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    I lived in lake view for 2 years and Boystown to me is no different than any other neighborhood that I have been to in Chicago with good eats and drinks and nice shopping and boutiques. I did read your article and know that you were coming from a positive place, yet there are some people who are over the stereotypical image Boystown receives and that might be where some of the backlash is coming from. Just don't let it take away from your experience, it seems like you had a good time. To be honest the description of Boystown was a little over the top, but like I said it was your experience I can't take that away from you, overall it was good article and I can't wait to see where you venture off to next (hint hint Wicker Park is amazing)!!!

  • This is an issue as old as the community.

    "And I won't be run out of Boystown because one "queen" decided to have a little fit."

    That, right there, is THE symptom of the problem. "Queen"? Don't do that. You don't know him. Use your manners. Your original column sets the same tone; exactly where none of us, at least none of the guys, not boys, not Queens, guys I know want it to be.

    If you come to gawk and find comfort in people proclaiming how 'fierce' you are, I'm sorry for you. And compare the North Halsted community to Logo once more and I'll compare your life to [fill-in-the-blank-stereotypical-show-with-big-booming-black-women]. Not cool.

    Finally, and this is what it really comes down to; we have a dozen or so bars where we explore our flavor of Gay bar culture on Halsted.

    You have HUNDREDS of others to choose from.

  • In reply to Peter M:

    Again, as I've been doing for most of the weekend I apologize if you were offended. Lots of people say the term "queen" to me, it was meant to be funny. The issue lies that I am a straight woman and thus shouldn't say it in your eyes. I never thought I'd be on this end of the conversation. As a black woman I can understand when some African-Americans say don't say "this" word, don't say "this" term.

    I know that not all homosexual people are like that. I'm not some homphobe who thinks every gay man walks around with rainbow flags. And I don't feel as if any of my articles sends that message. Honestly, if I didn't mention the original article was in Boystown no one would notice because all I focused on was the bars and lounges I visited. My goal wasn't to marginalize the gay community. I wanted to give an attention grabbing description. Maybe I was wrong, maybe it was I that wasn't aware of the proper PC terms to use but I assure you I did not mean it in harm. I would never go up to a gay man and call him "Gurl." And I don't like the idea that you are presuming that I go to Boystown to be "gawked" at. When did I say that? Don't misquote me. The only thing I have been stating is that I liked visiting Boystown because it was a place that I felt safe to be myself. But apparently all I am doing is continuously putting my foot in my mouth. If I have to keep explaining myself and feeling more awkward than I ever have in my lifetime maybe I should take this as a learning experience and as you have pointed out I presumably have "hundreds" of bars to choose from.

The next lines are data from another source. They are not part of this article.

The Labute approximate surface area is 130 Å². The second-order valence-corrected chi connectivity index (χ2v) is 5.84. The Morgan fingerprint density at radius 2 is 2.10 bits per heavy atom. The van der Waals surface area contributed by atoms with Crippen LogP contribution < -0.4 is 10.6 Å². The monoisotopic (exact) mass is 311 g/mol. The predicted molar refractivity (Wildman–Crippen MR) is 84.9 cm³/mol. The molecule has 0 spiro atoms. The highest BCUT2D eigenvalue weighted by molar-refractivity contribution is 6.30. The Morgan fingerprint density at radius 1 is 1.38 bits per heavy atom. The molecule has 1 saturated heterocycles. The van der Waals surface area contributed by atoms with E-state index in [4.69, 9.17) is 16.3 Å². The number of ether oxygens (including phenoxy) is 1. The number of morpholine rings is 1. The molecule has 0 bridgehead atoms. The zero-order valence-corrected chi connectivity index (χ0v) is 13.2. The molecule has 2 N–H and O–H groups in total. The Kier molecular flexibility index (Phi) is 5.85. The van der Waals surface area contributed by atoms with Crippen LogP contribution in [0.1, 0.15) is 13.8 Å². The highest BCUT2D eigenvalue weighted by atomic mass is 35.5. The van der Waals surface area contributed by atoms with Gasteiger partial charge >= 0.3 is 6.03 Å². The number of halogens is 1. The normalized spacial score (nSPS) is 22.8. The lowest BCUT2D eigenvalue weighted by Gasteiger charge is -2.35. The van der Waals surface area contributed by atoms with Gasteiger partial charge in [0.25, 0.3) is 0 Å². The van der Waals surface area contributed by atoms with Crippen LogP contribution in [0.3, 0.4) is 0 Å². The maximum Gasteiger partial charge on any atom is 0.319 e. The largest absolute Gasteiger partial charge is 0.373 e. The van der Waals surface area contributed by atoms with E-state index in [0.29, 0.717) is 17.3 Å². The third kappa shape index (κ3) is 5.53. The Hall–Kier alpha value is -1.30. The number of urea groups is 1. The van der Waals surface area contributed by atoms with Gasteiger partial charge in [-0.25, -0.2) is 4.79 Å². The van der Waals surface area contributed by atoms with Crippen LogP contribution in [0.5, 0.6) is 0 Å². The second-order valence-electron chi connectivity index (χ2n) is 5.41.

But I wonder why no one has addressed the fact as to why it is ok for you to keep out a certain type of people? Is it because you want to keep the community to that of its own? Or is it because we as straight people have not acquired the proper ways to behave in your eyes?

  • I will just say that there are bars in neighborhoods in Chicago that are known to be for Blacks, Mexicans, motorcycle guys, goths, etc. and none of them particularly like people outside those groups. I am not saying it is right, but it is true.

    If people go to bar X because it makes them feel comfortable because of the type of people that hang out there, and it starts getting a lot of people that they aren't as comfortable with, I think it is not difficult to understand why they wouldn't like it. It doesn't mean they hate you, it means they are in that setting for a reason.

  • 4 Star just isn't much of a writer, and doesn't really have much to express beyond vague generalities propped up with trite and uninformed "observations". Thank the Web once again for giving every dull POV a place to satisfy their needs.

  • In reply to pmoose58:

    That's certainly your opinion. I don't claim to be an award winning writer. I blog as a hobby. But I that solice in the fact that at least I tried. When other close minded people would have just as easily wrote the whole thing off. I ventured to something outside of my sphere of knowledge and tried to get other people who may not be as understanding to check it out for themselves. It doesn't bother me that people don't like the article. It bothers me that many have this idea in their head that I'm some sort of vapid person who paints all homosexuals as one thing and I don't. I'm a person who is searching for understanding of the city around her. If I had known I'd be attacked when over and over I've explained that we should focus on what we have in common and also that I had no goal to offend then I would have left Boystown to the "gay-only" atmosphere in which people are requesting. I just wish people would take a second from being so offended and start opening up to some reasons why. And what can I as a straight woman do to dispell such stigmas.

  • In reply to 4-Star Explorer:

    Again, poor writing usually begins with poor thinking, which makes for poor communication and poor understanding. ANYONE, no matter how ill-informed or unprepared, can claim to be a blogger and spew nonsense. Stick to Yelp.

  • In reply to pmoose58: